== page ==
Alfredo Jaar,
artist and architect

MacArthur Fellow Alfredo Jaar challenges commonly held opinions about the relationship between art and politics. He fuses the aesthetic and the ethical to focus on injustices around the world such as poverty, exploitation and genocide. Jaar was born in Santiago de Chile, where he studied architecture and film direction. Since 1982 he has lived and worked in New York City. His work has been exhibited in solo and group shows at museums throughout the world, including the New Museum of Contemporary Art in New York, Chicago’s Museum of Contemporary Art and the Museum of Modern Art in Stockholm. Jaar has also participated in the Venice, São Paulo, Johannesburg, Sydney, Istanbul and Kwangju Biennales, as well as Documenta in Kassel.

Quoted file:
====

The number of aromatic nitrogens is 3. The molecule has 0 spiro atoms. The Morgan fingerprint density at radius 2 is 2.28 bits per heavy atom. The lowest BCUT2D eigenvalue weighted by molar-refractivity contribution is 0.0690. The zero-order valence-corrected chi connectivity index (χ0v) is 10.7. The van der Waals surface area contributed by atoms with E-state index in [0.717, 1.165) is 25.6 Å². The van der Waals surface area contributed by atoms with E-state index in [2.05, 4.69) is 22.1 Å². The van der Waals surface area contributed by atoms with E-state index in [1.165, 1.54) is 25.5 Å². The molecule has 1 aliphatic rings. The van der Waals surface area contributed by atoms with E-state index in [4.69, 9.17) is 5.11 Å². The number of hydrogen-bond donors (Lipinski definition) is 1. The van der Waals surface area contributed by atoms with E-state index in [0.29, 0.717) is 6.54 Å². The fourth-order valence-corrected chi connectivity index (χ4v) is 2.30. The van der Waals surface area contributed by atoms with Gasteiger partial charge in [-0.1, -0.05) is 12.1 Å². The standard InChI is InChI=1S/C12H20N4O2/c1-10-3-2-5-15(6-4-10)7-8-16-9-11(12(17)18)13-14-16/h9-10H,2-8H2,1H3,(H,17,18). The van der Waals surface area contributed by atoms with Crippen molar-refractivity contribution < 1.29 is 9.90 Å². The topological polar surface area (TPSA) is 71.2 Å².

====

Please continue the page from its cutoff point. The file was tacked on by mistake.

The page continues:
Difficult Images
Alfredo Jaar will present a selection of projects from the last 20 years, including film, performance, installations and public projects that fuse the aesthetic and the ethical to focus on injustices around the world such as poverty, exploitation and genocide. Jaar is conscious of how one-dimensional the mass media has made stories on global politics and how it has cheapened the power of the image. "I feel we have reached a point where we have too many images," he says. "Images inform us about the world, and by understanding images we form ideas about ourselves. If images lose their power to affect us, we have lost our humanity." For Jaar, one of the most difficult aspects of his art is finding a balance between sending a powerful political message and preaching.

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